End to judiciary bungling?

2012-02-15 10:15

Sydney - Every Super Rugby team has its SANZAR judicial atrocity story, writes Rugby Heaven's Greg Growden.

Past Waratahs officials still talk about when one of their star players escaped suspension because SANZAR officials couldn't find the citing commissioner as he was on safari in the Kalahari.

Players have been forced to cut short their defence at hearings as their international flight home was about to leave. A few have even been cited on the wrong charge due to communication bungles between Australia, South Africa and New Zealand.

SANZAR have this season dramatically revamped the Super Rugby judicial system in the hope of getting consistency in citing, sentencing and at hearings.

The most obvious difference revolves around the referee having an extra card in his pocket. Apart from issuing red and yellow cards for either send-offs or 10 minutes in the sin bin, the referee can use a white card, which will occur when they suspect foul play but didn't see the incident or are unsure of the culprit.

The card will be used to alert the citing commissioner to view the incident, and to check if it requires judicial action.

The judicial process has been streamlined, including that players are now able to take an early guilty plea, which will involve a lighter ban that could be up to 25 percent less.

A player will have four hours to decide whether to take the early plea. Those who opt for a hearing will no longer have to appear in person, with SANZAR now preferring a video conference hook-up that will involve the player, their counsel, and judicial officers. Only in exceptional circumstances will the hearing be held in person.

The use of the same video conference scheme that is used by the US Army will enable teams to have their players' judicial hearings when they return home from overseas, rather than having to rush them before catching flights. In the past, Australian players have been either forced to stay back when in South Africa and New Zealand, or risk missing return flights home when judicial hearings have turned into marathon sessions.

Citing commissioners will also be able to issue off-field yellow cards, that will have the same status as on-field cards. If a player is handed three he will have to attend a judicial hearing. There will be a citing commissioner in each of the three countries, who will then refer to a central duty judicial officer. The officer will determine the early plea penalty.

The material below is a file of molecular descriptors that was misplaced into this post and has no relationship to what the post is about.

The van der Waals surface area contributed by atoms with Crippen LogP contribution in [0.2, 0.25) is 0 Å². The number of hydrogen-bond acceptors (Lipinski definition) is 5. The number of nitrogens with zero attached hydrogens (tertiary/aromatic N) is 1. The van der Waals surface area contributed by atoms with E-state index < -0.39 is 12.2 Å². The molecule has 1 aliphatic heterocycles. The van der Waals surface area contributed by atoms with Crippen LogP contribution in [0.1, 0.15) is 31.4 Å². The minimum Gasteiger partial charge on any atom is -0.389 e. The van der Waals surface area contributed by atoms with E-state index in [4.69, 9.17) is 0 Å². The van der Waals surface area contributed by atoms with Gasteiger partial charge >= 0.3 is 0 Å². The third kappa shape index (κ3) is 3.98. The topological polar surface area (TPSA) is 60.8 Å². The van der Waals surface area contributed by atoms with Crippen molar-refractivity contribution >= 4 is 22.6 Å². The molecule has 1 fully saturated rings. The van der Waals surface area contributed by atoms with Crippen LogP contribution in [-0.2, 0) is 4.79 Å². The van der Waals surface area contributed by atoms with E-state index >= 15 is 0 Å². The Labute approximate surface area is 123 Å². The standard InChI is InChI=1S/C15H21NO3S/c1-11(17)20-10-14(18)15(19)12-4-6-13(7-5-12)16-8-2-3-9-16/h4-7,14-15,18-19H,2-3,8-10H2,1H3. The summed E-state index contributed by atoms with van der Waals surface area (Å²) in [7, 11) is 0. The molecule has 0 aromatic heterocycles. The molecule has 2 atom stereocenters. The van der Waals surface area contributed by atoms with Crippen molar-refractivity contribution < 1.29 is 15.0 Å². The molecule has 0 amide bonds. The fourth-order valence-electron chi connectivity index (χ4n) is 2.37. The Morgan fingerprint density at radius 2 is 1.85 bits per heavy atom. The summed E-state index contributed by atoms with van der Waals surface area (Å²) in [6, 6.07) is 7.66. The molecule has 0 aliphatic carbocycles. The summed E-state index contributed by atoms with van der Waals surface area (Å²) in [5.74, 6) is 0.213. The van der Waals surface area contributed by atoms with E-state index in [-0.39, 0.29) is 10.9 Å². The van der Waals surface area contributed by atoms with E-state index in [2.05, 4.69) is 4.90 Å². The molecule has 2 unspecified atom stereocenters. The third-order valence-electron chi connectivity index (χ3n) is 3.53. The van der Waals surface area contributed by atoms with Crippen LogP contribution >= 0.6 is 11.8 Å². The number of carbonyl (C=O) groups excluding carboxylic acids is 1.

SANZAR chief executive Greg Peters said on Tuesday the changes were aimed to ''provide consistency in the judicial outcome''.

''It is important to remember this is a trial. We're not sure if we have it 100 percent right, but SANZAR has long held the view we could make this whole area a lot better. The main aim of the changes is to provide consistency in the outcome,'' Peters said. ''It revolves around a simpler way to get an outcome.''

Peters said the white card gave the referee another option, but should not be used as an easy escape route. ''We don't want the referee to abrogate their responsibility of using the red or yellow card,'' he said.

Rugby Heaven

  • Lionel - 2012-02-15 09:47

    Why can't players have cards in there pockets and show it when they suspect the Refs of cheating........just asking!!!!!

      Nico - 2012-02-15 10:19

      hahahaha Lionel, some games will look more like a poker game than rugby game! hahahahaha. to solve the ref issues, refs must also be cited by the captain of a team after the game. and if no guilt is found, the captain is fined. that will ensure they won't cite after every game, and refs found guilty will be dealt with.

      Lionel - 2012-02-15 10:26

      Nico,I agree with what you say,except the laughing at me part hahahahahahahaha Suspending Refs also won't entirely work,hit them where it hurts the most and thats the pocket!!!!

  • Will - 2012-02-15 09:59

    nz teams and the bulls have been getting away with a lot of foul play and cheating. But this still wont be enough to stop those girls in pink from cheating!

  • Chrono - 2012-02-15 10:53

    Its a pity there is no word about steps to counter the kind of match fixing that was forced down our throats during the most recent world cup. As long as the rugby bosses get their inflated salaries they appear not to care a hoot about the outcome of matches.

  • chiepner - 2012-02-15 11:02

    I am not holding my breath - have seen players getting away with light sentences and NO CITING WHAT SO EVER FOR FOUL PLAY while SA players usually get the full wrath of the law thrown at them. Mark my words - first tip tackle from a SAFFA and it will be 3 weeks suspention, but if an Aussie or Zealander does the same it will either come to 1 week or not even being cited at all - problem is - there is diffrent rules for diffrent players and teams - and thats not fair.

  • Bill - 2012-02-15 11:41

    That is step one. Now for the next step, evening out the playing fields, as it were. Uniformity of sentences is a huge issue. The perception is that SA players get nailed in OZ and NZ while they only slap their own on the wrist for the same offense. This is not just my own perception but that of a number of interested observers in the UK and France! Something is still wrong, somewhere!

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